The Government Accountability Office (GAO), often described as the government’s watchdog, released its fall update to the Federal Government’s Long-Term Fiscal Outlook on November 15, 2010. In this report, the GAO warns that the federal government is on an unsustainable fiscal path. Under the GAO’s most realistic fiscal scenario, debt held by the public will exceed 109 percent of GDP by 2020. The only other time in the nation’s history that debt reached this level was in the immediate aftermath of World War II. While the economy is still undergoing a fragile recovery, this is not an excuse for further delaying action on putting in place long-term and intermediate-term policy changes aimed at reducing deficits and stabilizing public debt. The report notes that the cost of delaying reform grows every year.
This report presents two fiscal scenarios. The Baseline Extended scenario uses the Congressional Budget Office’s (CBO) August 2010 baseline through 2020, then holds revenue and spending other than debts service constant afterwards. The Alternative scenario uses a more likely set of assumptions. It assumes that all current tax provisions, including the tax cuts enacted in 2001 and 2003, are extended through 2020, Medicare physician payment rates are not reduced as they are in the CBO baseline, and that cost containment measures included in the Affordable Care Act are not sustainable in the long-term. The Baseline Extended scenario produces a more optimistic outlook than the Alternative scenario, but, according to the GAO, both simulations underscore “the need to address the long-term sustainability of the federal government’s fiscal policies. “
The Fiscal Outlook is Continuing to Deteriorate
The report details further the deterioration of the long-term fiscal outlook of in the U.S. government. The GAO calculates the “fiscal gap” as a single measure of the magnitude of the fiscal challenges facing the nation. The fiscal gap is a term that refers to the reduction in spending or increases in revenues necessary to stabilize the public debt as a percentage of the economy (or GDP) at its current level. This difference can be used to calculate the magnitude of revenue increases and spending decreases necessary to stabilize the public debt. This report estimates that under the Alternative scenario, the fiscal gap stands at 9.4 percent of GDP or almost $89 trillion in present value dollars. This would require an increase in taxes over the 75 year period averaging about 50 percent or a 35 percent average reduction in non-interest spending. This report is an update to GAO’s January Long-Term Fiscal Outlook report. In the past eleven months, the GAO projections have worsened. In January, GAO reported the size of the fiscal gap as 9 percent of GDP, or $76 trillion in present value dollars.
Additionally, the GAO describes a number of worrying developments in its long-term alternative scenario.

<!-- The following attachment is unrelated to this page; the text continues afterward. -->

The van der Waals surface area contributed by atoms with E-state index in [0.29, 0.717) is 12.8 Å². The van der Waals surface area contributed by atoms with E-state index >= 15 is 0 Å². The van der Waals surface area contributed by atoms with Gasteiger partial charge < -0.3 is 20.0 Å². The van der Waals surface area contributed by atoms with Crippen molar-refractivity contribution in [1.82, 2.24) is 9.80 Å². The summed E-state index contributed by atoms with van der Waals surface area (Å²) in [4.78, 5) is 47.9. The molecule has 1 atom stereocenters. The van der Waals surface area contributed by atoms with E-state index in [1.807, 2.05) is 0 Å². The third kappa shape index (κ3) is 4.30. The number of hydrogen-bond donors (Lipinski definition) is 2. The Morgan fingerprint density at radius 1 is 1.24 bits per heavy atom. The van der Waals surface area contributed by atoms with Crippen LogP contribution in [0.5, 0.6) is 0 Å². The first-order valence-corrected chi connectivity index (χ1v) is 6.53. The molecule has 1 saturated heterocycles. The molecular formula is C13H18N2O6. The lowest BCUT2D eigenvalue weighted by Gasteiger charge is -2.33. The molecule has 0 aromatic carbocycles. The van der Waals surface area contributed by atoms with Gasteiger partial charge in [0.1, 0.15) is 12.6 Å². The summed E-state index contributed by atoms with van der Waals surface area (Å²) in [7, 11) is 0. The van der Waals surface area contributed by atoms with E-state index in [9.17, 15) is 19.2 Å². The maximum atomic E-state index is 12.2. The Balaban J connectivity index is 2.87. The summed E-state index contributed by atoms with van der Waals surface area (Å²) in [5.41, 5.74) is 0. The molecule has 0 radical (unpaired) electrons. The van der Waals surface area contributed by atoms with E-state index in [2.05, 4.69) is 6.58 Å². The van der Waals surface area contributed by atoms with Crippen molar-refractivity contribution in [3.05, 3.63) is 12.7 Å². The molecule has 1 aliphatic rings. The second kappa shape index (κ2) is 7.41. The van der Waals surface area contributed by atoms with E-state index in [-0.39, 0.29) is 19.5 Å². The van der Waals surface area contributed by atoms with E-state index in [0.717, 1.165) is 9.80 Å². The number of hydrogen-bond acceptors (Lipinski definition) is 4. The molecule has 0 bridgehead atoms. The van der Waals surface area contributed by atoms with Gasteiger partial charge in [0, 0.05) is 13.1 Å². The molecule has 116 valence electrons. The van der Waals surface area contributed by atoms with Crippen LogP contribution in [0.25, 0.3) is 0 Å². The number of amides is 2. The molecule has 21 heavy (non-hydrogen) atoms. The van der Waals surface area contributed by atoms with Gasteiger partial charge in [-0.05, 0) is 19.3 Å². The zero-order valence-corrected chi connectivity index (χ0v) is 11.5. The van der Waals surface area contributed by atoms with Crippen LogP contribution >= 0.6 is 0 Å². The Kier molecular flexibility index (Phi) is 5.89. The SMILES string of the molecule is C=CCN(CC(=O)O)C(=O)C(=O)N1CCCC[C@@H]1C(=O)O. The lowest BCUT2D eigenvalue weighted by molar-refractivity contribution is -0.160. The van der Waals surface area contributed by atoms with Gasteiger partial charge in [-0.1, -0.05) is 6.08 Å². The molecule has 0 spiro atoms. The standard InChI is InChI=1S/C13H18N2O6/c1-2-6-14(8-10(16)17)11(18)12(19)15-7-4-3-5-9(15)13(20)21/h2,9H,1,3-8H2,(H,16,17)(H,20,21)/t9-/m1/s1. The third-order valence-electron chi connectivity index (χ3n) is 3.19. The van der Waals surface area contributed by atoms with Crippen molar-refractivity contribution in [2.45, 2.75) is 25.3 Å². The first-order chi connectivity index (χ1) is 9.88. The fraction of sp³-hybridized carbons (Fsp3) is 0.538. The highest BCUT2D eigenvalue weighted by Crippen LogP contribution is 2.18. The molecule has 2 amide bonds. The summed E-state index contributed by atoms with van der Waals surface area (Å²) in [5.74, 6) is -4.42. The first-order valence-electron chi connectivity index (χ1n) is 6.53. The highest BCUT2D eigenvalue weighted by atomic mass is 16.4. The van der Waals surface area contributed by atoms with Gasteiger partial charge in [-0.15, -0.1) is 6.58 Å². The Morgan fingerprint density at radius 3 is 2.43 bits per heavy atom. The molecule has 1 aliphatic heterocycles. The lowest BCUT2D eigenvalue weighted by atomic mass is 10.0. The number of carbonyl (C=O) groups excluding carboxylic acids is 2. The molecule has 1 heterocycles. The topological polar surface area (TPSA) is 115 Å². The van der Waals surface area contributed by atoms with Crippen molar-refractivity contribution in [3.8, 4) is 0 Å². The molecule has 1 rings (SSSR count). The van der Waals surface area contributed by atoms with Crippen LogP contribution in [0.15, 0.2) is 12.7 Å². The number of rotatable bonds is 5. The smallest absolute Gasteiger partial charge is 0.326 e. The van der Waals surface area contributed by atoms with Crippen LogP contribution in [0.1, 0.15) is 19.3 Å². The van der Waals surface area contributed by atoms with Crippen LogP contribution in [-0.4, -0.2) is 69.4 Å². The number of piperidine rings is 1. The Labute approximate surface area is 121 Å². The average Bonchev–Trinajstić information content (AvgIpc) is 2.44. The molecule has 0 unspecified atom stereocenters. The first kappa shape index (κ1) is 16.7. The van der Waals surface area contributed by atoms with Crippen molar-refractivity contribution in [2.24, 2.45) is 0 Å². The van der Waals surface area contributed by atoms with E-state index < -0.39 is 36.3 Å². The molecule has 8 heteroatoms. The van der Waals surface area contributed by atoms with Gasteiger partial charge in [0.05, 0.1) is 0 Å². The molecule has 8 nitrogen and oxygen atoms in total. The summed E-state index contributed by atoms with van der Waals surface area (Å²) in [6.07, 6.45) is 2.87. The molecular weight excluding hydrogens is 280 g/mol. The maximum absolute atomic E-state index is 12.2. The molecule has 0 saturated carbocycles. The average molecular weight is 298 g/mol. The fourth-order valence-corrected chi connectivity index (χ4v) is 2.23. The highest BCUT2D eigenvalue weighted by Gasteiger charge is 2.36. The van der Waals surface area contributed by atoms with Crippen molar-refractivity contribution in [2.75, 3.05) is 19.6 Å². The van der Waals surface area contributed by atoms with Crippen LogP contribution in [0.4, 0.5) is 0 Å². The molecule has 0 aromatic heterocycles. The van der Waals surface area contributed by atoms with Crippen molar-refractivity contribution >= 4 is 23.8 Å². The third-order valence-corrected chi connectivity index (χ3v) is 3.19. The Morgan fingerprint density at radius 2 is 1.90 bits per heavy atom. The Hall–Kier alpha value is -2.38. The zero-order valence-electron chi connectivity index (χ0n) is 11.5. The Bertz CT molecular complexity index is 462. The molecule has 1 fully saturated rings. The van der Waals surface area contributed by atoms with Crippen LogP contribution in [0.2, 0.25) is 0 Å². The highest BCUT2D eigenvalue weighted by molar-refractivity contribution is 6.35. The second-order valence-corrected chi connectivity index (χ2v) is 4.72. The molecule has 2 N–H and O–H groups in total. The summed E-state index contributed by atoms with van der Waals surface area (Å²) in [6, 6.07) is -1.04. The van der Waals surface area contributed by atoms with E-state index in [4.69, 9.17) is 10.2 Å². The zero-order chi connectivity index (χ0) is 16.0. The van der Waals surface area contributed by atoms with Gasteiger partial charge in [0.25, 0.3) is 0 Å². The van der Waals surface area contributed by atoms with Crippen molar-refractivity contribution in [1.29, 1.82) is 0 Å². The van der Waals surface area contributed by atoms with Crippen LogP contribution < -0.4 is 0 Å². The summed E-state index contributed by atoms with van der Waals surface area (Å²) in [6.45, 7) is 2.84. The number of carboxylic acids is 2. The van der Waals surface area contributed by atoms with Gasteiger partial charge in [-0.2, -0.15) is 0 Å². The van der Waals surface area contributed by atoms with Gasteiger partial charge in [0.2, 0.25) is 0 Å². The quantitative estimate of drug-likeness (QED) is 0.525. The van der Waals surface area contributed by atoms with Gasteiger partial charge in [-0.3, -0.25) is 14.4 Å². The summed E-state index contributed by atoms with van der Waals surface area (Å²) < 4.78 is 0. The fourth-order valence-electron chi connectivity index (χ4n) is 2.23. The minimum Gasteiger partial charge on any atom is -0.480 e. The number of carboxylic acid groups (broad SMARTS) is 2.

- Debt held by the public as a share of GDP will exceed its historical high by 2020
- If we continue on our current fiscal path, 92 cents of every dollar of federal revenue will be spent on net interest, Medicare, Medicaid, and Social Security by 2020
- Net interest payments will exceed 8 percent of GDP and become the single largest component of federal spending by 2030
- Without reform, the federal government faces unsustainable growth in debt driven primarily by an aging population and spiraling health care costs.
Cost Control Measures in the Affordable Care Act are Only the Beginning
According to the GAO, even under the most optimistic set of assumptions contained in this report, the cost-control measures contained in the Affordable Care Act (ACA) are only a first step towards bringing the explosive growth of health care costs under control. Many reports, including reports by the Social Security and Medicare Trustees, the CBO, the Actuary for the Center for Medicare and Medicaid Services, and others from the GAO have expressed concern over the long-term effectiveness of some of ACA’s cost control measures. These concerns are reflected in the differences between the budget deficits in the more optimistic Extended Baseline scenario and the more pessimistic Alternative scenario. Consistent with alternative projections from the Actuary for the Center for Medicare and Medicaid Services and the CBO, the GAO’s Alternative scenario assumes that some of the cost control measures break down after 2020, and health care costs once again begin to grow very rapidly. Under the Alternative scenario, the budget deficit is projected to exceed 16 percent of GDP by 2030. This is compared to a budget deficit of approximately 6 percent under the Extended Baseline scenario.
Not only does the GAO report detail the severity of the fiscal challenges that we are confronting, but it also highlights the high cost of delaying action. The fiscal position of the United States is already under considerable stress from the retirement of the oldest Baby Boomers and the rapidly increasing growth of health care costs. Without prompt action to control the long-term growth in public debt, by 2030, net interest payments will become the single largest spending item in the federal budget.
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